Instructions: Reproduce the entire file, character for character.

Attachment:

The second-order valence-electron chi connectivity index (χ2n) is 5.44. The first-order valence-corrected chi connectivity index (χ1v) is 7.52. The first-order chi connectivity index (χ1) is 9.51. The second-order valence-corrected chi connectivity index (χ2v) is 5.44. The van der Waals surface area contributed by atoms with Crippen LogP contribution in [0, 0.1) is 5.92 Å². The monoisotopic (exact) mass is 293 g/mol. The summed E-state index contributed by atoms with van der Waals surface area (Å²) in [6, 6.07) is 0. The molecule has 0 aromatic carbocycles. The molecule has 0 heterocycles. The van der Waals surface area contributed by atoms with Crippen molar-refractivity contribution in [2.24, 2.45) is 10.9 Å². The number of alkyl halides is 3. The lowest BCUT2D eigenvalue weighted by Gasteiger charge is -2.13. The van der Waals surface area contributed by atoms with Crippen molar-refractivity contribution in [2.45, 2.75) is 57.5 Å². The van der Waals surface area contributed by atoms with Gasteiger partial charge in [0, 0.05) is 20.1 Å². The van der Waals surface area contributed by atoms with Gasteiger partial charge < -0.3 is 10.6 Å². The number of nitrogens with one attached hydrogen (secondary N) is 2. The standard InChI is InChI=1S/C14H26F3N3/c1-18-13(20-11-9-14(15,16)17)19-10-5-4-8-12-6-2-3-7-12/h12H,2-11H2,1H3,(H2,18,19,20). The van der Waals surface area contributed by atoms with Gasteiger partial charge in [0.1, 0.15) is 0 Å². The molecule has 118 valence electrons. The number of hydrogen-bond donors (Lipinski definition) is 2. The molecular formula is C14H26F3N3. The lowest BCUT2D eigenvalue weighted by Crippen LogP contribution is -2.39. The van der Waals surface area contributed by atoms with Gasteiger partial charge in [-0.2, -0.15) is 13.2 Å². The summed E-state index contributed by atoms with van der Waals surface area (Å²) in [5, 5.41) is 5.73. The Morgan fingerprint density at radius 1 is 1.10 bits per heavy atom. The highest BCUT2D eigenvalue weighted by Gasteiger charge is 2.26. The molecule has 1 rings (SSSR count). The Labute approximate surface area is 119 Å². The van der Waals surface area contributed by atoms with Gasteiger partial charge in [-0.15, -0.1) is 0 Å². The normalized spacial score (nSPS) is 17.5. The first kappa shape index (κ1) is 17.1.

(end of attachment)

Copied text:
The second-order valence-electron chi connectivity index (χ2n) is 5.44. The first-order valence-corrected chi connectivity index (χ1v) is 7.52. The first-order chi connectivity index (χ1) is 9.51. The second-order valence-corrected chi connectivity index (χ2v) is 5.44. The van der Waals surface area contributed by atoms with Crippen LogP contribution in [0, 0.1) is 5.92 Å². The monoisotopic (exact) mass is 293 g/mol. The summed E-state index contributed by atoms with van der Waals surface area (Å²) in [6, 6.07) is 0. The molecule has 0 aromatic carbocycles. The molecule has 0 heterocycles. The van der Waals surface area contributed by atoms with Crippen molar-refractivity contribution in [2.24, 2.45) is 10.9 Å². The number of alkyl halides is 3. The lowest BCUT2D eigenvalue weighted by Gasteiger charge is -2.13. The van der Waals surface area contributed by atoms with Crippen molar-refractivity contribution in [2.45, 2.75) is 57.5 Å². The van der Waals surface area contributed by atoms with Gasteiger partial charge in [0, 0.05) is 20.1 Å². The van der Waals surface area contributed by atoms with Gasteiger partial charge < -0.3 is 10.6 Å². The number of nitrogens with one attached hydrogen (secondary N) is 2. The standard InChI is InChI=1S/C14H26F3N3/c1-18-13(20-11-9-14(15,16)17)19-10-5-4-8-12-6-2-3-7-12/h12H,2-11H2,1H3,(H2,18,19,20). The van der Waals surface area contributed by atoms with Gasteiger partial charge in [0.1, 0.15) is 0 Å². The molecule has 118 valence electrons. The number of hydrogen-bond donors (Lipinski definition) is 2. The molecular formula is C14H26F3N3. The lowest BCUT2D eigenvalue weighted by Crippen LogP contribution is -2.39. The van der Waals surface area contributed by atoms with Gasteiger partial charge in [-0.2, -0.15) is 13.2 Å². The summed E-state index contributed by atoms with van der Waals surface area (Å²) in [5, 5.41) is 5.73. The Morgan fingerprint density at radius 1 is 1.10 bits per heavy atom. The highest BCUT2D eigenvalue weighted by Gasteiger charge is 2.26. The molecule has 1 rings (SSSR count). The Labute approximate surface area is 119 Å². The van der Waals surface area contributed by atoms with Gasteiger partial charge in [-0.15, -0.1) is 0 Å². The normalized spacial score (nSPS) is 17.5. The first kappa shape index (κ1) is 17.1.